How to Take Photos Out an Airplane Window

If you’re a photographer and you travel by plane, you know that some of the views from an airplane window can be absolutely breathtaking. Carrying a camera with you while flying can not only be a good diversion to kill time, but also allow you to capture some amazing images. While your fellow travelers are busy on their tablets, phones, or sleeping, you can enjoy and capture amazing views!

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Baffin Island at dusk; f/1.7, 1/50 sec, ISO800

What is the best seat for airplane window photos?

Some seats are definitely better than others and of course we are only talking about window seats. You want the best unobstructed view you can get (or afford) and that unfortunately eliminates exit row seating.

When booking your flight it helps to know the type of aircraft (i.e. Boeing 737) but ideally you want to be ahead of the wing by at least three or four rows. On a 737, that usually means rows 6 through 9 (include rows 1 through 4 if you’re a first-class pilot). If these seats are not available, four to five or more rows behind the fender will work well.

If you move too far away, the aircraft’s rear stabilizer could obstruct part of your view. Also, keep in mind that being behind the wing means the heat from the engines can add a weird flicker to your footage.

To help with seat selection, use websites such as seatguru.com to help you research seat configuration by airline and aircraft type. Having a seat with a view of the wings isn’t the end of the world, so try to use it as part of your composition.

Make the most of a bird’s-eye view and sunset over southern Washington; f/4, 1/80 sec. ISO100

Know your route

There are several ways to know your flight path. First, look at Google Maps and get an idea of ​​what is between your departure airport and your arrival airport.

There are also helpful websites that will show the actual flight path for a specific flight number. Flightaware.com is one of the most user-friendly sites that helps you track flight paths. By knowing your flight path, you can select the side of the aircraft that will give you the best opportunity for great images.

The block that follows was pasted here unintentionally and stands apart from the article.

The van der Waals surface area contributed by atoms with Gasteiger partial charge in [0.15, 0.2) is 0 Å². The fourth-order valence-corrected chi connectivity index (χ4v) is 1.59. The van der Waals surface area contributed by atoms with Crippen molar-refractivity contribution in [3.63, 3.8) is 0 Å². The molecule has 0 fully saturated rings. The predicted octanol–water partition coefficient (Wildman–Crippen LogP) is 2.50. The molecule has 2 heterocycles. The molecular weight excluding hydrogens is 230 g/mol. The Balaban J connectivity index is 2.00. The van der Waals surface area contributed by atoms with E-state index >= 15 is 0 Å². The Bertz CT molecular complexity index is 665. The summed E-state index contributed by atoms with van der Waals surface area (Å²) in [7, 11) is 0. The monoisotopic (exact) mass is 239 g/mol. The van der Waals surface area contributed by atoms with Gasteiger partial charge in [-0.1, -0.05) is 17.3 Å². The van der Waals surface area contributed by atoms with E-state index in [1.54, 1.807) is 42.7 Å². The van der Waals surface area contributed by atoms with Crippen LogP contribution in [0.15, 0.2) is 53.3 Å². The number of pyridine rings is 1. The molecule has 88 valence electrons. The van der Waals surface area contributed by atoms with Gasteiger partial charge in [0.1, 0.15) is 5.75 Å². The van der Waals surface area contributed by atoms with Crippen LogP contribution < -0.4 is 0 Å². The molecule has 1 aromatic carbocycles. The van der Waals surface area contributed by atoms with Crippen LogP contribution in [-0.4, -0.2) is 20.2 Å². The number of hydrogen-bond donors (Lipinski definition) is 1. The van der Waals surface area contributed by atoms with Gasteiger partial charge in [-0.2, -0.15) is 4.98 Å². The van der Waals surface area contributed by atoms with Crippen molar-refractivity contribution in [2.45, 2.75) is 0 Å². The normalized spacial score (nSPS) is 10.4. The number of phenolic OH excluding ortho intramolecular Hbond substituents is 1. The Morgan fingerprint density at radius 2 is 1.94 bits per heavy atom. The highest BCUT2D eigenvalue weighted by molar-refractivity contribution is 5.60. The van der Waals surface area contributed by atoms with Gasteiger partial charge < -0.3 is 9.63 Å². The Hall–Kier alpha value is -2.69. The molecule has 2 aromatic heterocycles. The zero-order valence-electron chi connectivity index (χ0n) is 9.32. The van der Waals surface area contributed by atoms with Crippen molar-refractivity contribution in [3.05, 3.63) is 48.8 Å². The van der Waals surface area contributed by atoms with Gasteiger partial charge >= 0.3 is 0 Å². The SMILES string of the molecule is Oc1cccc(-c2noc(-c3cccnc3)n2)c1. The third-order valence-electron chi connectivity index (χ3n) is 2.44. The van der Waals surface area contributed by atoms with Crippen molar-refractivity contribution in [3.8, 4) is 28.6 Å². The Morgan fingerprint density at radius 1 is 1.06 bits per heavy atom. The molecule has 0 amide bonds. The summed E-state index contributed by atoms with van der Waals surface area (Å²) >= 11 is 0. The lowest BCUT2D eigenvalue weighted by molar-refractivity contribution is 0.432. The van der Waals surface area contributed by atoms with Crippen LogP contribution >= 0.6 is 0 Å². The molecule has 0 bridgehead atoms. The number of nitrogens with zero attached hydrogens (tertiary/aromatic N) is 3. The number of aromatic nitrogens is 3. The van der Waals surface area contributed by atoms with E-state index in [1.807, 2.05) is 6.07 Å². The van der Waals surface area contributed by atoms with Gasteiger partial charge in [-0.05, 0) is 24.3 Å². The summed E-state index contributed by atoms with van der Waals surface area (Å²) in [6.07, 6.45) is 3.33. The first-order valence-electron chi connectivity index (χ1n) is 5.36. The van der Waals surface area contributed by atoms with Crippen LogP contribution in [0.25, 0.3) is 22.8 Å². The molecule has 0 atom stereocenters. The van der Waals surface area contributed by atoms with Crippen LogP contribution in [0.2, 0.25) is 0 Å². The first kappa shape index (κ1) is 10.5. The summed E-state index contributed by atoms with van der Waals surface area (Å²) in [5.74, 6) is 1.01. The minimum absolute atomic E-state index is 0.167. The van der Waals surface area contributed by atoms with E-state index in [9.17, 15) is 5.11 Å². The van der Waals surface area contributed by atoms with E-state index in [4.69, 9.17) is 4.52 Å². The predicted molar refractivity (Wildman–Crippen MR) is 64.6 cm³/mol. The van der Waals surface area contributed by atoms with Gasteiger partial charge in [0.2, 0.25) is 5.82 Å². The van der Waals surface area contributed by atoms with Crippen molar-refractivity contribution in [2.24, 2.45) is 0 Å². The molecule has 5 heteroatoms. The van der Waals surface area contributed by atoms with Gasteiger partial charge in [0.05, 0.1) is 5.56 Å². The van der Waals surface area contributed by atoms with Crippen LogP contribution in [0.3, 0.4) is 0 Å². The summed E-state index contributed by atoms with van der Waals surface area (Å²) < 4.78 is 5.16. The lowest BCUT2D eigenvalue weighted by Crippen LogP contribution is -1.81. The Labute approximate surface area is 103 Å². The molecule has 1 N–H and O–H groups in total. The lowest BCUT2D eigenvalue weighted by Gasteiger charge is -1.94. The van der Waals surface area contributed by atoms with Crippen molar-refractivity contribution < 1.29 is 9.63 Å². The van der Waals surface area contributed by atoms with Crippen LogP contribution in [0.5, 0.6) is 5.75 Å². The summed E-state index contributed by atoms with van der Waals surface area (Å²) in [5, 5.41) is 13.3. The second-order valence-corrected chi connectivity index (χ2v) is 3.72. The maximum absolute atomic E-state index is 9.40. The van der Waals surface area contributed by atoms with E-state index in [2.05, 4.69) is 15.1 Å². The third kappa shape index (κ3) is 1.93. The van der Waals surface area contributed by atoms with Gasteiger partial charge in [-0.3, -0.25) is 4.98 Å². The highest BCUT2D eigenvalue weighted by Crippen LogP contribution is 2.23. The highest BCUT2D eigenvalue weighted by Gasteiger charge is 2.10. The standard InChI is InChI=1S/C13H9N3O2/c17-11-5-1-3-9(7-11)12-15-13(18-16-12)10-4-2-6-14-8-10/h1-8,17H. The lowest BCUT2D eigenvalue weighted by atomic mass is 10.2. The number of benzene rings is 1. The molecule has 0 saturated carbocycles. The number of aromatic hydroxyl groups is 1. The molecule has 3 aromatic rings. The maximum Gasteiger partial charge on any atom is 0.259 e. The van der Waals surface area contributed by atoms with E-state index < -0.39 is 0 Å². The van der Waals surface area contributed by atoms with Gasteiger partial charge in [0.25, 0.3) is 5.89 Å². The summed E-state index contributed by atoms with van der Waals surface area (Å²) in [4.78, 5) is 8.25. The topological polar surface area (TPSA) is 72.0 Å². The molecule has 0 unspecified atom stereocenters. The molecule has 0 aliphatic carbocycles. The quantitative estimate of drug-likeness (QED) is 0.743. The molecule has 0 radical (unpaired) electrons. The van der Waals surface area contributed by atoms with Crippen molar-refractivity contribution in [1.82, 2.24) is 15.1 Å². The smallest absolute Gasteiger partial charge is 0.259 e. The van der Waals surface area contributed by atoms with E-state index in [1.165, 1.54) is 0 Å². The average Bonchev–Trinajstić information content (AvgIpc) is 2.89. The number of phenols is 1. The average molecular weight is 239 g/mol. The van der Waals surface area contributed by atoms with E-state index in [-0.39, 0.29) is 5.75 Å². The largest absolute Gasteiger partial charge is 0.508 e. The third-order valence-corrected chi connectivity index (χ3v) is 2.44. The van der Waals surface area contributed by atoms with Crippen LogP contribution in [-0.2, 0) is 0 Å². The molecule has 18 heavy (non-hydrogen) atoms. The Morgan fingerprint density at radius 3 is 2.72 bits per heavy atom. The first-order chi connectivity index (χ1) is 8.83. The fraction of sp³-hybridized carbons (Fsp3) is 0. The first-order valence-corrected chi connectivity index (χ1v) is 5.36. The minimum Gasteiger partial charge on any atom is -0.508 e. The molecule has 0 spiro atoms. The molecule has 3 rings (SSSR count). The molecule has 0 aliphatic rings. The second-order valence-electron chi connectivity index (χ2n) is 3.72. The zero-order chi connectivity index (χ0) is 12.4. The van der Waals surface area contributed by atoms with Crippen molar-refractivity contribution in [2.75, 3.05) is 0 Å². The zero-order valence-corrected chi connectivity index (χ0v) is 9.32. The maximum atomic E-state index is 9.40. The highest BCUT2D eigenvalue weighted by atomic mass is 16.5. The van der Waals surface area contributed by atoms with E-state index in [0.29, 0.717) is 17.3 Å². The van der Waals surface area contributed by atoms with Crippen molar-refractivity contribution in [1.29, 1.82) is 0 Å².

A good example is a flight from Seattle to Phoenix. If you sit on the right side of the plane, you will typically see most of the volcanic mountains in southern Washington and most of Oregon.

Sunset view of Mount Adams in Washington state; two-frame panorama, f/1.7, 1/80 sec., ISO100

Sit on the left side of the plane and you’ll usually have a great view of Mount Rainier and your chances of amazing Grand Canyon photos are greatly increased!

Afternoon fog settles in the Grand Canyon; f/4, 1/800 sec. ISO100

Consider the time of day

Photography is all about light, so when you’re flying it’s a determining factor in whether you should get your camera out or not. If you’re traveling at night, put your camera away and sleep or watch a movie. An airplane just isn’t a stable enough platform for long exposure images, even at higher ISO settings.

The only exception might be if you are flying at night over polar regions where it is possible to see auroras. When flying east (i.e. Seattle to London), sit on the left side of the aircraft. When flying west (i.e. London to Seattle), sit on the right side of the aircraft. If you’re flying directly over the pole, you’re probably good on either side.

There are several online sources available that attempt to track aurora activity, such as the NOAA Space Weather Prediction Center. Photographing auroras can be a challenge as it requires longer shutter speeds of around 2 seconds and high ISO settings. Take lots of pictures and see what you get!

Capturing the Northern Lights from an airplane can be tricky as this image shows signs of camera movement; f/1.7, 2.5s, ISO3200

useful advice: Have a coat or blanket handy to put over your head and your camera to protect yourself from glare from inside the aircraft cabin. If you have a neck pillow, wrapping it around the lens and pressing it against the window works like a charm.

Where is the sun?

When taking daytime flights, consider where the sun will be for most of your flight. You want to avoid having the sun in your face as it makes it nearly impossible to avoid glare in the airplane window.

An example would be the early morning flight from Seattle to Atlanta. The best choice would be a seat on the right side as the rising sun will be facing the left side of the aircraft for most of the flight. The exception might be if you want to capture a sunrise or sunset (and of course all photographers love a good sunrise or sunset!).

The Chicago skyline as it approaches O’Hare International Airport at sunset; f/1.7, 1/80 sec, ISO100

If your window is badly scratched and you’re facing the sun, good luck. Striped windows amplify glare and make it nearly impossible to capture a good image.

useful advice: Have a cloth handy to clean your window if necessary.

Which camera to use

There’s no need to get into specific brands of cameras or lenses here, but it never hurts to have the best gear your budget allows.